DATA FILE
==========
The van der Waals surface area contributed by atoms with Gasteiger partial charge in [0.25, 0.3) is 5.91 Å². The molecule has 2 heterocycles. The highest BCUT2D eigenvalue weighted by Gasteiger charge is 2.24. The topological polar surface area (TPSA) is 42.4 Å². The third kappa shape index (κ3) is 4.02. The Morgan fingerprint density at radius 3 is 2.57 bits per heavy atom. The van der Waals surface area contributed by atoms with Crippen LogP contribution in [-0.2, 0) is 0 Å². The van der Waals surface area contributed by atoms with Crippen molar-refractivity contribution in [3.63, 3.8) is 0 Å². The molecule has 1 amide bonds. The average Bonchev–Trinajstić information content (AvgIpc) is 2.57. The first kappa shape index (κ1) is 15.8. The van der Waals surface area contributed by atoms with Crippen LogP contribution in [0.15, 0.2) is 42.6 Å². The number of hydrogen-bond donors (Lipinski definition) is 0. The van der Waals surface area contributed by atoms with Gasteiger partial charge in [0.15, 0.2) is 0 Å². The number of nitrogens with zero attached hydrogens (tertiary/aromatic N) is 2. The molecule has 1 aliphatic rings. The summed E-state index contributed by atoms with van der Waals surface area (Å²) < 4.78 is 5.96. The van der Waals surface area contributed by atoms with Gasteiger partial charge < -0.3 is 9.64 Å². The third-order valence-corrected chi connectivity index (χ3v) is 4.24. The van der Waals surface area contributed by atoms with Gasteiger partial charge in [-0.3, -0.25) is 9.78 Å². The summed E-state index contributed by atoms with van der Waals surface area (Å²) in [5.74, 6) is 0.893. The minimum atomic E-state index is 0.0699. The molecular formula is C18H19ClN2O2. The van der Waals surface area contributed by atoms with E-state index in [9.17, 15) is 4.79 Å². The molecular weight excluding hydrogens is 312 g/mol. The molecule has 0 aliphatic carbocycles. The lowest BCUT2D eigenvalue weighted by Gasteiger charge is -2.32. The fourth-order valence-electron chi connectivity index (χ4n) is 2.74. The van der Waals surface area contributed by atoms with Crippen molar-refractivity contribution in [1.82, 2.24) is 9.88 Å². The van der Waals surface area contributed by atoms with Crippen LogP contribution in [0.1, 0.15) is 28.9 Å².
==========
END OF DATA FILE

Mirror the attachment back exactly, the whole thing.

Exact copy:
The van der Waals surface area contributed by atoms with Gasteiger partial charge in [0.25, 0.3) is 5.91 Å². The molecule has 2 heterocycles. The highest BCUT2D eigenvalue weighted by Gasteiger charge is 2.24. The topological polar surface area (TPSA) is 42.4 Å². The third kappa shape index (κ3) is 4.02. The Morgan fingerprint density at radius 3 is 2.57 bits per heavy atom. The van der Waals surface area contributed by atoms with Crippen LogP contribution in [-0.2, 0) is 0 Å². The van der Waals surface area contributed by atoms with Crippen molar-refractivity contribution in [3.63, 3.8) is 0 Å². The molecule has 1 amide bonds. The average Bonchev–Trinajstić information content (AvgIpc) is 2.57. The first kappa shape index (κ1) is 15.8. The van der Waals surface area contributed by atoms with Crippen LogP contribution in [0.15, 0.2) is 42.6 Å². The number of hydrogen-bond donors (Lipinski definition) is 0. The van der Waals surface area contributed by atoms with Gasteiger partial charge in [0.15, 0.2) is 0 Å². The number of nitrogens with zero attached hydrogens (tertiary/aromatic N) is 2. The molecule has 1 aliphatic rings. The summed E-state index contributed by atoms with van der Waals surface area (Å²) < 4.78 is 5.96. The van der Waals surface area contributed by atoms with Gasteiger partial charge < -0.3 is 9.64 Å². The third-order valence-corrected chi connectivity index (χ3v) is 4.24. The van der Waals surface area contributed by atoms with Gasteiger partial charge in [-0.3, -0.25) is 9.78 Å². The summed E-state index contributed by atoms with van der Waals surface area (Å²) in [5.74, 6) is 0.893. The minimum atomic E-state index is 0.0699. The molecular formula is C18H19ClN2O2. The van der Waals surface area contributed by atoms with E-state index in [9.17, 15) is 4.79 Å². The molecular weight excluding hydrogens is 312 g/mol. The molecule has 0 aliphatic carbocycles. The lowest BCUT2D eigenvalue weighted by Gasteiger charge is -2.32. The fourth-order valence-electron chi connectivity index (χ4n) is 2.74. The van der Waals surface area contributed by atoms with Crippen molar-refractivity contribution in [1.82, 2.24) is 9.88 Å². The van der Waals surface area contributed by atoms with Crippen LogP contribution in [0.1, 0.15) is 28.9 Å².